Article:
Daily stand-ups will help you find and fix problems before they even have the chance to become full-grown problems. If everyone will just say what they are doing currently and sometimes what they are struggling with, you will find issues where nobody really expected them to start with. You will find out when two people are actually working on the same thing. You will find out when someone is misunderstanding a task. You will find out if there’s someone who actually knows the solution to a problem someone else is struggling with. You will find out when there are obstacles that you weren’t even aware of. You will find out lots of things and will be able to fix problems quickly and find ways for the team to work together even better.

And don’t underestimate the power of curiousity. That stupid thing you’re working at that you can’t even look at anymore might just spark the interest of someone else who will eagerly volunteer to help you. I remember a bug we found regarding different handling of spaces before exclamation and question marks which a developer who was a linguistics enthusiast practically jumped to grab. (This didn’t happen in a daily stand-up, but it shows how different members of a team might enjoy to work on different tasks.)

My advice would be: When in doubt, try daily stand-ups. And when are we ever not at least slightly in doubt?

Average Rating: 4.5 out of 5 based on 205 user reviews.

P1010777I was lucky enough to be able to attend the first Lean Kanban Central Europe Conference in Munich this week.

Being new both to these kind of conferences (whatever that means) and Kanban (but not Agile) there were a lot of great first experiences and it was definitely a small adventure. If you follow me on Twitter you might have noticed the mass of tweets all with the hashtag #lkce11 that I sent out on Monday and Tuesday. Yes, I approached the whole thing in a way that seems to work well for me, by immediately making myself visible to whoever might be interested. But I’ll be writing more about Twitter and conferences in the next days (hopefully), because I realized it is an interesting topic and definitely worth a blog post.
Ever since I got back I’ve been suffering from a cold. It actually started on Tuesday and got worse in the afternoon, then definitely worse on the train ride home. So I spent most of today on my new sofabed (which was just delivered this morning as well) trying to get better as soon as possible. (I also now own more tea than I will ever be able to consume, because I shouldn’t be allowed to shop for tea when my throat hurts. Makes me all cravy and then stupid things are bought.)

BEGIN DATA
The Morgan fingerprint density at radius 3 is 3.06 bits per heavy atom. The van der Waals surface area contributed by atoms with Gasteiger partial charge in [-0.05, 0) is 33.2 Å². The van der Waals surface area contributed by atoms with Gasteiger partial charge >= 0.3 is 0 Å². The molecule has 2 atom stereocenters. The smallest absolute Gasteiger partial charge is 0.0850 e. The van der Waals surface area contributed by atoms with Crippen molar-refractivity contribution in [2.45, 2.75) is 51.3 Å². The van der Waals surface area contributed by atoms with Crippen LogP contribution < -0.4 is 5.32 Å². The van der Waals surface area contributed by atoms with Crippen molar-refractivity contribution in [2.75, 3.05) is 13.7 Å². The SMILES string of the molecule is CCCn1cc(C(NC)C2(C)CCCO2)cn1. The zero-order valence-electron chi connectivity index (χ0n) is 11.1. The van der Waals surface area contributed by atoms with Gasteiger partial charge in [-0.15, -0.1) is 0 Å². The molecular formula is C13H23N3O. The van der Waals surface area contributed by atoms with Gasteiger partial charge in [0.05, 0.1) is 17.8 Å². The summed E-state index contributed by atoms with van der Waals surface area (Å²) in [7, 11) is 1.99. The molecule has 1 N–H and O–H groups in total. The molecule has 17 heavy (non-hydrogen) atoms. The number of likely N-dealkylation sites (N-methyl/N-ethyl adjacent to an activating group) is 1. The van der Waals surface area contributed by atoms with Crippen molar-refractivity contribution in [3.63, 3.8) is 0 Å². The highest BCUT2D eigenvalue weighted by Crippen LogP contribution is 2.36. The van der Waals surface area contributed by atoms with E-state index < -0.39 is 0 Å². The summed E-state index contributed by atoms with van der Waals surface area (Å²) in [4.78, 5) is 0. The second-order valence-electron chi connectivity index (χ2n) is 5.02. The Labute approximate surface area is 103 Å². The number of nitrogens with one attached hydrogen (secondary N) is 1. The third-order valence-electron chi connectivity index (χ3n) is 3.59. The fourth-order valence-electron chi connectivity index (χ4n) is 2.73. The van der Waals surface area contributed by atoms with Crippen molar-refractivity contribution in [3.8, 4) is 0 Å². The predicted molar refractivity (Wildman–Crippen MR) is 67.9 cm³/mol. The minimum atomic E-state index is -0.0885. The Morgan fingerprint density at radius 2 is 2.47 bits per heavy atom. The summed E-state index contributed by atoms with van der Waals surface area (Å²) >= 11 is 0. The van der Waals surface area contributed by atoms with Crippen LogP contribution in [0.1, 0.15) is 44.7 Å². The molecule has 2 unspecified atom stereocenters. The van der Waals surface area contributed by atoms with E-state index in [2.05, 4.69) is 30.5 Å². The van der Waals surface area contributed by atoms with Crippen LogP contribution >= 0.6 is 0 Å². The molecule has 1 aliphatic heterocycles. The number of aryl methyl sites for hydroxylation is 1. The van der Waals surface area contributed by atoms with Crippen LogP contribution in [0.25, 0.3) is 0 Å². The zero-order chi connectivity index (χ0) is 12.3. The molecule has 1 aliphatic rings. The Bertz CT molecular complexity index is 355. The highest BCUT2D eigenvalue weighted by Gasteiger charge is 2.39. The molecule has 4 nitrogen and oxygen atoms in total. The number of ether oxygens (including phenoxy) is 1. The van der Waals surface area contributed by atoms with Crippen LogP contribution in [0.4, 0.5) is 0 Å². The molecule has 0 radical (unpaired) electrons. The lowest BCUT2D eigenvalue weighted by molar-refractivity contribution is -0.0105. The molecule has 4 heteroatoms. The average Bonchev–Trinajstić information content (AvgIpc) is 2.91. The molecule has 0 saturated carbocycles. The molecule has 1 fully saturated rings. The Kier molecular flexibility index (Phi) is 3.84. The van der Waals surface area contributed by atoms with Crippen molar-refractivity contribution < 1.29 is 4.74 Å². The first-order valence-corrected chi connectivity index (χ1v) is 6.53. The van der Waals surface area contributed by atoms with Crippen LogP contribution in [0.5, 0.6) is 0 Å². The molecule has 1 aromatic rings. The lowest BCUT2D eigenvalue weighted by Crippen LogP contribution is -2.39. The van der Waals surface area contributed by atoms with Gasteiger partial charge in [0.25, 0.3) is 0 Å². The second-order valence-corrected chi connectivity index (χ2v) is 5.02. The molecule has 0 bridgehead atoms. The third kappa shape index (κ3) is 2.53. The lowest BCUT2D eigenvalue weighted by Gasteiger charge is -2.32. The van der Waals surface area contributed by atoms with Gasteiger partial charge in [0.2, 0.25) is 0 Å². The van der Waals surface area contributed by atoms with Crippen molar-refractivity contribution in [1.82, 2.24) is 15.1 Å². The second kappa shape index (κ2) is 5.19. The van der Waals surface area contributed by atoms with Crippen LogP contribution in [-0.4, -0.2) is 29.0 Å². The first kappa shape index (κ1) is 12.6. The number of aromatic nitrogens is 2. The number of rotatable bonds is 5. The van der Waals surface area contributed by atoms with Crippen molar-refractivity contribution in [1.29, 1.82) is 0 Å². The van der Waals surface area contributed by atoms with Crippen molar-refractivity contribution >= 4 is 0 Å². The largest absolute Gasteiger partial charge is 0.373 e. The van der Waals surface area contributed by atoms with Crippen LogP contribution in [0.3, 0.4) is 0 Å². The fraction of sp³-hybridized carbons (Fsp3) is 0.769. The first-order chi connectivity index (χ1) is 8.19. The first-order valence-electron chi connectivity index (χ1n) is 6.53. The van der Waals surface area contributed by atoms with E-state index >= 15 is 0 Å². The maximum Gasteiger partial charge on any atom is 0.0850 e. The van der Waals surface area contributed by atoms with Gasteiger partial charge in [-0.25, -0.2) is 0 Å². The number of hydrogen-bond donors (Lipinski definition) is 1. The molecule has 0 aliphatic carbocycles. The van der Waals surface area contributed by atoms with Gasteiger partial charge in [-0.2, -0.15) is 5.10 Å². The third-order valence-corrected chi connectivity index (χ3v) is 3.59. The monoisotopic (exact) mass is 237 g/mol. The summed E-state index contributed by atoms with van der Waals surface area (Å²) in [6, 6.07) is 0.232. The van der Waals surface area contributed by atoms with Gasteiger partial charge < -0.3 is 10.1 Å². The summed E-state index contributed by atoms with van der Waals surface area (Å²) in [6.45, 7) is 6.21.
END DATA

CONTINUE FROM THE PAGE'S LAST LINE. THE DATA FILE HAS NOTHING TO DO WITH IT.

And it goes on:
When recapping the event for my team lead this morning (I went to work for a whole of 90 minutes) I realized that I learned so much that it felt like the double amount of sessions than I actually attended. There was a moment when I went through the program trying to find the sessions that I didn’t already mention and finding that nope, that was really it. My memory is still convinced that it just had to be more than that.
I would like to recap the event and the session in more detail but my current cold-affected brain won’t let me do that with the concentration that it deserves.
So, let me just say this:
First of all, thanks again to all the people organizing this event. It was great fun, I saw very interesting sessions with awesome speakers.
Thanks also for the variety of sessions and speakers. As a Kanban newbie I was glad to get an introduction to Kanban as well as sitting in some rather challenging sessions. The mixture of theory, interactive sessions, experience reports and of course the keynotes worked pretty well for me.
I would also like to thank all the great, funny, interesting, smart and a least mildly geeky people who put up with me during and between sessions. I hope I did say something smart or mildly interesting at times, too.
As a short teaser for upcoming blog posts, I would like to mention my personal top two of the sessions I attended, which was an immensely interesting session about complexity thinking by Jurgen Appelo(@jurgenappelo on Twitter) – who, if you don’t know him yet, seems to be mostly awesome in general – and the funny and captivating keynote by Stephen Bungay in which he went back all the way to tell us what management lessons we can learn from 19th century military.
Sounds interesting? Believe me, it was.
So, stay tuned for more stories and recaps from this event. And just in case you wanted to know. Yes. There was also cake.

Average Rating: 4.9 out of 5 based on 230 user reviews.